“To the storytellers: type, scribble, scrawl, write, scream your story into existence, and whatever you do, don’t look back.” – Jonathan Stutzman

“There are three rules for writing a novel. Unfortunately, no one knows what they are.” – Somerset Maugham

“Don’t be strategic or coy. Strategic and coy are for jackasses. Be brave. Be authentic.” – Cheryl Strayed

“Write it badly. Write it badly, write it badly, write it badly, write it badly. Stop what you’re doing, open a Word document, put a pencil on some paper, just get the idea out of your head. Let it be good later. Write it down now. Otherwise it will die in there.” – Brandon Sanderson

“We have to create; it is the only thing louder than destruction.” – Andrea Gibson

“Today, just like yesterday, I woke up, picked up my pen and notebook and kept on writing.” – Laura Jane Grace

“You have to write the book that wants to be written. And if the book will be too difficult for grown-ups, then you write it for children.” – Madeleine L’Engle

“By all means break the rules and break them beautifully, deliberately, and well.” – Robert Bringhurst

“Write about what you need to write about even it’s just love poems. The world could always use at least six more love poems. And don’t let anybody tell you otherwise.” – Trista Mateer

“If there’s a book that you want to read, but it hasn’t been written yet, then you must write it.” – Toni Morrison

“You must stay drunk on writing so reality cannot destroy you.” – Ray Bradbury

“You don’t have to be great to start, but you have to start to be great.” – Zig Ziglar

“Write down everything, even if it’s painful. Especially if it’s painful.” – William Babin

“There are poets who sing you to sleep and poets who ready you for war and I want to be both.” – Ashe Vernon


Again, if you guys have any quotes that inspire you, please let me know. I’m always looking to add to my collection.

Why Sara Bareilles Means So Much To Me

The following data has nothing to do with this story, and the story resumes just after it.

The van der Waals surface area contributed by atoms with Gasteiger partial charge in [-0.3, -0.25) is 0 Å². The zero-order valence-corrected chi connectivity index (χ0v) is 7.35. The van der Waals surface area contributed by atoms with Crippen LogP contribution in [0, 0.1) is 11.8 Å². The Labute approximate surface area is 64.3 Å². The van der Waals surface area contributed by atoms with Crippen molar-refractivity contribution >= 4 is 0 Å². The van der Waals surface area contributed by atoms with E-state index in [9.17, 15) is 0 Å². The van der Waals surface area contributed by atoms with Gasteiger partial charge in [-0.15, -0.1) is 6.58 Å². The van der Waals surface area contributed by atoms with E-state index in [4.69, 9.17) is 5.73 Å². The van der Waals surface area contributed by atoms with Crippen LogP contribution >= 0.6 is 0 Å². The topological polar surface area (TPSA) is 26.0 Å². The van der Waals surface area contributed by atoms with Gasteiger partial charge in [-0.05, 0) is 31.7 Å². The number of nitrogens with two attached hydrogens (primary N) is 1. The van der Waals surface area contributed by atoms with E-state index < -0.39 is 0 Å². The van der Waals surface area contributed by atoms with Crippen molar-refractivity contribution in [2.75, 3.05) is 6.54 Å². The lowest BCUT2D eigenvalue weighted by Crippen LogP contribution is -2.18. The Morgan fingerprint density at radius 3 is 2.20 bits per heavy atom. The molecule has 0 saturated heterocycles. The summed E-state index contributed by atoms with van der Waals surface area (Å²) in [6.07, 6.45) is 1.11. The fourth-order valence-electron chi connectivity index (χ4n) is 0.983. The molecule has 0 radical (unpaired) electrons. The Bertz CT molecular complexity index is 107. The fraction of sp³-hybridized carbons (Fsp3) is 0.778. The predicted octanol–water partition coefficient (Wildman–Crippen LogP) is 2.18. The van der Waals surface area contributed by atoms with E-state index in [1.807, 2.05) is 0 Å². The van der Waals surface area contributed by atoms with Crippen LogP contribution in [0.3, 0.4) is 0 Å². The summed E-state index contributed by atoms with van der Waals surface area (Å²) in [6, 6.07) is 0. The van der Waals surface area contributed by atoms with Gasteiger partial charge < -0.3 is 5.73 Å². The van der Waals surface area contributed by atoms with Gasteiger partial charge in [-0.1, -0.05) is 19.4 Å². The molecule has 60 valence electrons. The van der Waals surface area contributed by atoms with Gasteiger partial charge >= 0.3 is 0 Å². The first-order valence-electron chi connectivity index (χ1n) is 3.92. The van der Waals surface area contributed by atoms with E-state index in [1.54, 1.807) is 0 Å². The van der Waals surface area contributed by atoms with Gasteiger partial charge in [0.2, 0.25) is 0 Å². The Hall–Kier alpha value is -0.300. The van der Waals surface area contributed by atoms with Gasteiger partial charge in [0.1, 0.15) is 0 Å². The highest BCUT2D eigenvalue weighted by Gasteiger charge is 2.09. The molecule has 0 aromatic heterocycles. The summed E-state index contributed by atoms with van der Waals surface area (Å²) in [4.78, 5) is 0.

Since I’ve already posted this week (tips for talking about mental health), I wasn’t sure whether or not to post again today, whether I wanted to write something else as well as that. But last night, I went to the opening night of Waitress the Musical in London. The music was written by Sara Bareilles (who I LOVE) and the songs I’d heard from it (she released some of them as an album) were absolutely gorgeous. So I was very excited to go.

The show was amazing, hilarious and heartbreaking, and exactly what I needed. It’s not the story of the chosen one facing ridiculous obstacles; it’s about a woman who found herself very unhappy and how she tries to find happiness. Jenna, a baker at heart, discovers that she’s pregnant and starts making plans to run away but of course it isn’t that straight forward. I won’t give anything else away because if you can see it, you really should. Plus they make the theatre smell like a kitchen full of freshly baked pies. It was lovely.

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It was a great evening but what made it all the more special was that Sara herself was there, introducing the show and then bidding the audience goodnight. I haven’t seen her since her two London shows in 2014 and I’ve really missed her. She’s funny and warm and genuine and she even sang us a little of her latest single. It was so nice to see her again.

I went to both London shows in 2014 and at the first, I left her a letter. I was really struggling with depression and social anxiety and I just wanted to thank her for all her music had done for me, how much it was helping me with all I was dealing with. And during the second show, she dedicated her song ‘Uncharted’ to me. It’s my favourite song of hers and it was such a special moment. That show was just a beacon of joy and having that through the difficult stuff that followed is something that means so much to me. I’m more grateful than I’ll ever be able to express.